Extortion occurs when someone threatens another with violence, property damage, harm to their reputation or demanding money or something else of value to prevent acting on the threat. Extortion or, in some cases, blackmail, is a fairly common crime. Extortion is typically a white-collar crime conducted both by government officials as well as by private citizens.
Federal extortion is a very serious offense. If you are convicted of extortion, you can face federal charges which lead to imprisonment, fines or both. If you have been charged with federal extortion it is important that you consult with an attorney who has previous experience with federal extortion cases.
Extortion is defined at the federal level within the U.S. Code and contains several specific sections related to various versions of the offense — from mailed threats to the president of the United States to simple blackmail.
The common elements of extortion all include a threat against the person or property of the victim, and the offender can be threatening physical, financial or reputational harm.
Blackmail is explicitly listed under the federal extortion statute (USC Title 18, Section 873) and is broad enough to include almost all material threats against a person or property according to federal law.
The penalty, if you are convicted of federal blackmail charges, is up to one-year imprisonment and/or a monetary fine.
A person can be charged with different types of extortion for any of the following:
Federal extortion is a serious offense so it is important to search for an experienced federal extortion attorney in your area who has a good understanding of the laws regarding federal tax fraud.
The basic elements of extortion must be proven in order to convict a person of extortion.
First, there must have been a documented threat made by the offender toward the victim. Extortion is predicated on the existence of this threat, and it must involve an intention to harm the victim. The definition of harm is quite broad, and a threat to conduct injury to person, property, reputation, office, job status or another significant element of a victim’s life can qualify.
Intent, as in all criminal cases, must also be proven. Prosecutors typically rely on a preponderance of physical evidence such as a threatening email or witness testimony, or even contextual evidence such as previous interactions between the victim and offender, to establish intent. Intent to cause fear of reprisal in order to secure compliance can also be considered in blackmail or extortion cases.
An attempt to deprive the victim of property such as physical property or intellectual property is also commonly considered an element of extortion. In cases where threats to job security or reputation are not involved, physical or intellectual property are frequently targeted by blackmailers and extortionists.
If you are convicted of extortion or blackmail at the federal level, penalties range depending on the severity of the crime, as well as the section of the USC the offense falls under.
If you are convicted of mailing threats to kidnap, to injure or to injure the reputation of a victim, you could face between five to 20 years in federal prison, depending on the severity of the threats. Meanwhile, those involved in receiving, holding or disposing of the proceeds of extortion or blackmail, provided the offense which secured those proceeds was punishable by a sentence of greater than one year, face up to three years in prison if found guilty in federal court.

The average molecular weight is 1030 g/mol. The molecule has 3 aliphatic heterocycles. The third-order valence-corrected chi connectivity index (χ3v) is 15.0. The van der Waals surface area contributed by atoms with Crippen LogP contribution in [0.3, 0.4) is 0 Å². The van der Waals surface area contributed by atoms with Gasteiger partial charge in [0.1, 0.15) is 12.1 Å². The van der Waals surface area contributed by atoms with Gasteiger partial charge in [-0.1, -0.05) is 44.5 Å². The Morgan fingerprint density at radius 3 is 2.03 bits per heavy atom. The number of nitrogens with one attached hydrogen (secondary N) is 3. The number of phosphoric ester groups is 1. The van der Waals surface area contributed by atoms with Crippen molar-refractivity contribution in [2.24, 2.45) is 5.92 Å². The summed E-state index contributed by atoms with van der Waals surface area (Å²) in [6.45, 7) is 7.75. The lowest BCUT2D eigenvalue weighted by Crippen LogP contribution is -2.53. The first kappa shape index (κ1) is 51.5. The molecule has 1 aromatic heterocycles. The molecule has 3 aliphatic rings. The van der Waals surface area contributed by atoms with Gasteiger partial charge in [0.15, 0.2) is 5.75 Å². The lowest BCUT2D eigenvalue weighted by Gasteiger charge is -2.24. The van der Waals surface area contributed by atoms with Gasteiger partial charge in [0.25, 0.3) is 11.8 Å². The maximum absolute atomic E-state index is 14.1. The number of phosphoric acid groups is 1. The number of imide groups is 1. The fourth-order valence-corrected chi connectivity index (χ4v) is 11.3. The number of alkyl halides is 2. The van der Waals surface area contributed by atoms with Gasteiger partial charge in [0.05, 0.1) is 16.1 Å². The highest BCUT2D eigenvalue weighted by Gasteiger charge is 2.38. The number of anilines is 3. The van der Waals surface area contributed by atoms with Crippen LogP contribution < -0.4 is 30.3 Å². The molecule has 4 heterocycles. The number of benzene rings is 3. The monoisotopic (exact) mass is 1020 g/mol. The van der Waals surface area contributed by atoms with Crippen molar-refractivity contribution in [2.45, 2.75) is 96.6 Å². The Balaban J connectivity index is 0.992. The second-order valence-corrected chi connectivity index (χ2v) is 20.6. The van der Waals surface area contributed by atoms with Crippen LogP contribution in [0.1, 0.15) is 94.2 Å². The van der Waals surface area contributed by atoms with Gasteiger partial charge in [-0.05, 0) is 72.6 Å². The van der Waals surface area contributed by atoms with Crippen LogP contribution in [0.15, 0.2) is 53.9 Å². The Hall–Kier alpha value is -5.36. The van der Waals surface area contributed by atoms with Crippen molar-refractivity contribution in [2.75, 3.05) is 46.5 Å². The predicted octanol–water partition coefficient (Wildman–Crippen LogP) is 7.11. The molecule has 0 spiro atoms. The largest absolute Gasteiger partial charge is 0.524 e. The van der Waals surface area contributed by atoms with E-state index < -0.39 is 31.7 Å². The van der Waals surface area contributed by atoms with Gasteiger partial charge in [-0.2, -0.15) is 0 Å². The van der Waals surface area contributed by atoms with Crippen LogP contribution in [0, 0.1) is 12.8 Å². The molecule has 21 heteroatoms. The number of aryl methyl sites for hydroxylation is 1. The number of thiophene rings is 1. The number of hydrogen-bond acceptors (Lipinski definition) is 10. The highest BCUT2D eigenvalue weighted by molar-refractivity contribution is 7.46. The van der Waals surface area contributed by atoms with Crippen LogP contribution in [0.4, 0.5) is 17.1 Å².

You could also be charged by the state for extortion or blackmail independently of federal courts.
When defending against federal extortion charges, attorneys have several options depending on the circumstances of the case. Your attorney may be able to show that the victim of extortion did not believe the threat, that you were coerced into making the threat or that you did not intend your statement to be a threat.
A factual innocence defense might be possible with witness testimony, corroborating documents and character witnesses if there is no solid evidence put forth by the prosecution.
A lack of provable intent on the part of the defendant can also be a useful defense in federal extortion cases, as could the methods in which certain pieces of evidence were secured (say, a warrantless raid of the defendant’s home or office to procure correspondence).
Because it is the responsibility of the prosecution to prove your guilt beyond a reasonable doubt, it is your attorney’s job to find and present any evidence that could create reasonable doubt.
For example, if a juror after considering the alleged threat, is unsure that what you said was an actual threat, the juror is uncertain and must give you the benefit of that doubt and find you innocent.
Your extortion defense attorney may be able to accomplish that by conducting a defense investigation and calling witnesses on your behalf.
In developing and presenting mitigating evidence to the court or a jury, your attorney could get the charges dismissed, or get your prison sentence reduced.
As federal extortion charges carry a severe legal penalty, it is strongly advised that you secure the services of an experienced criminal defense attorney.
Professional legal counsel can help you fight the charges in the best way possible.
Your attorney will explain the charges filed against you, the elements of the charges that the federal government must prove beyond a reasonable doubt, the court procedures involved and the punishment and fines allowed by law.
An attorney may be able to file various motions with the court on your behalf, such as a motion to suppress evidence illegally seized by investigators. This could lead to the possibility of dropping the charges against you.